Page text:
Admittedly, it can be hard to get past Mick Schumacher’s name.

This is the eighth installment of our driver-by-driver preview of the 2021 Formula 1 season. This weekend, we will be covering Haas F1. You can find the rest of our previews here.

Michael Schumacher, seven-time World Champion and the face of Formula 1’s most recent V-12 era, casts a long shadow over his son’s young career. There are just two seven-time champions, just two 68-time pole winners, and just two 91-time race winners in Formula 1 history. Schumacher shares each category with Lewis Hamilton.

Just like it did not make his brother any better or worse, none of this has any real bearing on the success or failure of his son. Mick Schumacher shares a name, and an uncanny resemblance, with his father, but his talent and career are his own. He enters Haas F1 as the reigning Formula 2 champion, and, more significantly, the most accomplished and most promising development driver in the Ferrari ladder today.

In a year or two, Mick Schumacher will likely be considered for a seat at Ferrari’s senior team. When that time comes, Ferrari hopes their team will be again ready to compete for both driver and constructor championships. Until then, Mick Schumacher is here to prove that he can be the future of a Formula 1 generation led by Max Verstappen and George Russell, not Lewis Hamilton and Sebastian Vettel.


Mick Schumacher has been a serious Formula 1 prospect since at least 2016, but his career hit a stride in 2020. His first years in cars started in Formula 4, and runner-up finishes in both the German and Italian domestic Formula 4 championships propelled him to a Formula 3 Europe (not to be confused with FIA Formula 3, which replaced Formula 3 Europe but adopted its rules and structure from the series known as GP3) ride in 2017 and a series championship in 2018.

With Formula 3 and GP3 merging, Schumacher had to take a relatively large leap from Formula 3 Europe to Formula 2 in 2019 to avoid stagnation after a championship season. This was unsuccessful at first, with Schumacher putting in the sort of 1-win, 12th-place season common to rookies in a series that famously rewards experience.

Halfway through 2020, everything changed. Schumacher ran the race of his life at Monza, securing a win and moving into contention for a series championship. He won just one more time over the course of the season, totaling two wins in the 24-race season, but he stayed stable and consistent. Schumacher was crowned champion at Bahrain, beating out fellow Ferrari prospect Callum Ilott and earning himself the sort of career accolade that can overshadow even the last name “Schumacher.”


With a championship under his belt, Schumacher now prepares for his rookie season in a Haas F1 car. His immediate goals will be success with the American team, but his long term ambitions lie with the senior team who is paying to develop him in F1.

Just like George Russell is at Williams because Mercedes has high hopes for him, Mick Schumacher is in Formula 1 because Ferrari wants him to be. He has competition, though. Both Ilott and current Alfa Romeo driver Antonio Giovinazzi are still associated with Ferrari’s F1 operation, and, while the team’s driver lineup of Charles Leclerc and Carlos Sainz Jr. is still young, neither current driver has shown that they can compete for a championship as the true #1 driver at a team that has for so long operated with a lead driver. Leclerc and Sainz can just as easily prove they belong in red cars for the rest of their careers, but, if they slip up, Schumacher will be the favorite of Ferrari’s three prospects to replace one of them. More than anything else, Schumacher is fighting to make sure that is still true next year.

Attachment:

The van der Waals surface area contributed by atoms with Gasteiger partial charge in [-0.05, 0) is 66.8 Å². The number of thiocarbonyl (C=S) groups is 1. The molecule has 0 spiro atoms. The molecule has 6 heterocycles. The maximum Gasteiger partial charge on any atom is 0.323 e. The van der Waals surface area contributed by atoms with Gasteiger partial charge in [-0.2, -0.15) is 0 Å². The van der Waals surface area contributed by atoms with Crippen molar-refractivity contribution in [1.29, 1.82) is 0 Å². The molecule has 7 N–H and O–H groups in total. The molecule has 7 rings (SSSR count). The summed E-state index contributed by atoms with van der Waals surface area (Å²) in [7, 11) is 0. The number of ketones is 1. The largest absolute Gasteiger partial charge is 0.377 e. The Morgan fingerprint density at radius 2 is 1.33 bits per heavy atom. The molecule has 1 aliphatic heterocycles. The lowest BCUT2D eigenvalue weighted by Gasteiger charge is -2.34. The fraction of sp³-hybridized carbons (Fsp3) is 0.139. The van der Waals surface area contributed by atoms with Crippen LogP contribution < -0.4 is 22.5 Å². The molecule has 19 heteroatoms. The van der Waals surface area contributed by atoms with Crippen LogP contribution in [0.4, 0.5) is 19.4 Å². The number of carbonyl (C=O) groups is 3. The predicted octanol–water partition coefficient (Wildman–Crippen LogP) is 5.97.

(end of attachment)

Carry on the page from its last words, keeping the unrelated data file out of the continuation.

Schumacher’s Formula 2 season ended in a championship, but it was far from the most stunning performance a Formula 2 driver has ever put in. His two wins were the fewest ever for a series champion since the feeder series began its current incarnation as GP2 in 2005. More worryingly, he did not score a single pole in either of his first two F2 seasons.

That lack of qualifying success cannot carry over. The other Haas driver, fellow rookie Nikita Mazepin, finished fifth in Formula 2 last year and figures to be a relatively easy teammate for Schumacher to beat. To prove he can succeed at a higher level of F1 competition, Schumacher not only needs to beat Mazepin in every phase of evaluation but needs to do so by a comfortable margin.

Schumacher is here because he is a Formula 2 champion, not because he is a Schumacher. If he wants people to know that, he needs to beat his teammate now and prove he can win races when the opportunity comes.


Haas F1 scored a total of three points last season, and 2021’s unique carry-over rules mean that they will be unlikely to get any better this year. As a result, it is unlikely that Schumacher will be competing for points-paying finishes on merit. Instead, he will be left in the same situation as the drivers at both Alfa Romeo and Williams: Competing to beat both his teammate and the other struggling teams, and, as a result, being in a position to capitalize when enough leading cars struggle and eighth through tenth are in play

The Haas F1 car is not fast, but it should still be fast enough to beat out the Williams and compete head-to-head with the Alfa Romeo, so Schumacher should have a few of these opportunities. A season involving consistent starts in the top ten and finishes in the points would be a dream come true, but a more realistic goal would be to qualifying in the top fifteen for most races and finish in the points at least twice during the season.

If Schumacher does that, he can move on to bigger and better ambitions next year. After that, it may be time to start talking about moving on to a bigger and better team.

From: Road & Track

Source: Read Full Article